A building design that just doesn't float To build or not to build a Bubba Gump restaurant is not the only question. There is also this: Why does it have to be so ugly?

August 23, 1998|By Edward Gunts | Edward Gunts,SUN ARCHITECTURE CRITIC

Bubba, bubba, toil and trouble.

If the witches from "Macbeth" were stirring their caldron in Baltimore's Inner Harbor, they couldn't come up with a more pungent brew than what the Bubba Gump Shrimp Co. has cooked up for the downtown waterfront.

This summer's bid by the California-based restaurateur to build its first East Coast branch on a barge in the Inner Harbor has triggered a debate with Shakespearean overtones, as warring factions trade barbs in a rare and ugly public feud.

Lords of the National Aquarium in Baltimore contend that construction of a restaurant in the inlet between Inner Harbor Piers 3 and 4 would set a dangerous precedent by blocking water views and preventing them from building a footbridge they need.

The House of Cordish, prospective landlord for Bubba Gump, boasts that it has the legal permits necessary to erect the controversial shrimp restaurant and promises that its presence will add life to the brooding brick Power Plant, which it is developing into a $30 million entertainment center.

Missing from the dialogue so far has been any rigorous examination of the restaurant's design. If Baltimore's elected officials are so eager for development that they're willing to allow buildings to rise in public waterways, the least they could do is apply the same high design standards to them as they would to buildings on land.

The Bubba Gump Shrimp Co. was inspired by the hit movie "Forrest Gump." Four other restaurants in the chain, a joint venture of Paramount Pictures and Rusty Pelican Restaurants, are located on urban waterfronts inside existing buildings.

To take advantage of the prime harbor setting they've negotiated with the Cordish Co., the restaurateurs say they want to construct a building from scratch that would evoke a Louisiana shrimp boat - specifically, the vessel Forrest Gump buys when he goes into the shrimping business to fulfill a promise to his dead Army buddy, Bubba.

In a recent presentation to Baltimore's architectural review board, architect Richard Coleman of Coleman Caskey Architects Irvine, Calif., showed plans for an 8,000-square-foot building that would rise 14 feet above the wharf, with an enclosed area for year-round dining and an upper deck for use in good weather. Complete with a full-service kitchen and market for souvenirs, this not-so-shrimpy restaurant would seat up to 185 patrons indoors and another 50 on the upper deck. A sign at the top would bear Bubba's logo, a smiling shrimp.

Scott Barnett, president of the restaurant chain, said the atmosphere will be "gregarious and festive," with the movie showing continuously while waiters fire off Forrest Gump trivia questions. Coleman said he wants it to look like "an old barge that's been sitting against the pier for some time."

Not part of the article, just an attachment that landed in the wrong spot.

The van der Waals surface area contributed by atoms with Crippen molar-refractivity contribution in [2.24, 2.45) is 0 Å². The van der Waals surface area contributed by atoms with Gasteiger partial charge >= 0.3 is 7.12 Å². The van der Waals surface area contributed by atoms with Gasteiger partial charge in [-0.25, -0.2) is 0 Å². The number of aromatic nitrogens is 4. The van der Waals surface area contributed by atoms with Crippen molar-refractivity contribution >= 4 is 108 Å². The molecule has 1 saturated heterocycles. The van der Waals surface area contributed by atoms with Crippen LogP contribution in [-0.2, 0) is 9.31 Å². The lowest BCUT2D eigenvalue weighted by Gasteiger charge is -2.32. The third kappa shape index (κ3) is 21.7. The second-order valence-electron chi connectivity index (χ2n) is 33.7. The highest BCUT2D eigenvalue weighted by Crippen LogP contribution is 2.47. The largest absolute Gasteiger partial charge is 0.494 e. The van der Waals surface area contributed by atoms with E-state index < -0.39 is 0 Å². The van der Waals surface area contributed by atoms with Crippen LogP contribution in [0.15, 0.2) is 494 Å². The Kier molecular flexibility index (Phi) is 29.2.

However, judging by the preliminary drawings, Baltimore's Bubba Gump would not look much like a floating vessel at all, but a utilitarian wooden box, dressed up to accommodate a restaurant. The siding is plain; the windows, non- descript. It looks like the Unabomber's hovel, if the Unabomber had gone into the shrimp business.

In many ways, Coleman Caskey's schematics bring to mind the old Connolly's seafood restaurant, an unprepossessing green shed that stood on the north end of Pier 5 until it was torn down nearly a decade ago in the name of urban renewal.

The Bubba Gump people may argue that their building's resemblance to Connolly's is proof that there is historical precedent for a humble structure on the waterfront, and that's quite true.

But Connolly's was the type of eyesore that Baltimore's planners have tried for the past 35 years to remove from the Inner Harbor. It was one of the last links to the rotting wharves and stinking banana boats that characterized the derelict waterfront of old. Even though the restaurant had a following, no one lay in front of the bulldozers to save it.

Now, to suit its theme, Bubba Gump wants to bring back what others succeeded in wiping away, except that this sanitized reincarnation of Connolly's would occupy a prominent portion of a waterway instead of a pier. Under the smiling logo, though, it's just another ugly seafood shack, not even attractive enough to put up along Coastal Highway in Ocean City.

Aside from the issues of paving over the waterfront and evoking unflattering imagery, the most grating aspect of this Bubba Gump is the forced hokeyness of the design and how little it would fit in with its immediate surroundings.

As rebuilt over the past three decades, the Inner Harbor has become a showplace of modern architecture, with first-rate works by such designers as Cambridge Seven (the National Aquarium in Baltimore), Benjamin Thompson Associates (Harborplace) and Pei Cobb Freed (the World Trade Center). There have been misses, too, including Scarlett Place, Harbor Court and the visitors' center on Constellation Pier.

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